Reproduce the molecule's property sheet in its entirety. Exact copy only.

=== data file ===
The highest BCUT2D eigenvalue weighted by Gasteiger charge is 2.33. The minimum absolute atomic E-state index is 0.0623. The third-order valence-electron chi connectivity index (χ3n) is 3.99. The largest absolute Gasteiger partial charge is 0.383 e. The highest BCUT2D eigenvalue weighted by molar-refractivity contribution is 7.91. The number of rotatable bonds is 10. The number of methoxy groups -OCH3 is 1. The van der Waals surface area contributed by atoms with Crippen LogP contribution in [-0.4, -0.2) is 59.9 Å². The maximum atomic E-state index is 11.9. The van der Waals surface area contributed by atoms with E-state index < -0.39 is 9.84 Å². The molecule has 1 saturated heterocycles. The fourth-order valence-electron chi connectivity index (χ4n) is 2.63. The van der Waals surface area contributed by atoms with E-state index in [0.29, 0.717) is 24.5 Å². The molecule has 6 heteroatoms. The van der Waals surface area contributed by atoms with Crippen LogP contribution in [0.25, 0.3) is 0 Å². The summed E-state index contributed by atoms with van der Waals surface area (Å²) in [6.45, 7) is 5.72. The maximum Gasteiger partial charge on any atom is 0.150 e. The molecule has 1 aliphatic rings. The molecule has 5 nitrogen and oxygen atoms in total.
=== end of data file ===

The highest BCUT2D eigenvalue weighted by Gasteiger charge is 2.33. The minimum absolute atomic E-state index is 0.0623. The third-order valence-electron chi connectivity index (χ3n) is 3.99. The largest absolute Gasteiger partial charge is 0.383 e. The highest BCUT2D eigenvalue weighted by molar-refractivity contribution is 7.91. The number of rotatable bonds is 10. The number of methoxy groups -OCH3 is 1. The van der Waals surface area contributed by atoms with Crippen LogP contribution in [-0.4, -0.2) is 59.9 Å². The maximum atomic E-state index is 11.9. The van der Waals surface area contributed by atoms with E-state index < -0.39 is 9.84 Å². The molecule has 1 saturated heterocycles. The fourth-order valence-electron chi connectivity index (χ4n) is 2.63. The van der Waals surface area contributed by atoms with E-state index in [0.29, 0.717) is 24.5 Å². The molecule has 6 heteroatoms. The van der Waals surface area contributed by atoms with Crippen LogP contribution in [0.25, 0.3) is 0 Å². The summed E-state index contributed by atoms with van der Waals surface area (Å²) in [6.45, 7) is 5.72. The maximum Gasteiger partial charge on any atom is 0.150 e. The molecule has 1 aliphatic rings. The molecule has 5 nitrogen and oxygen atoms in total.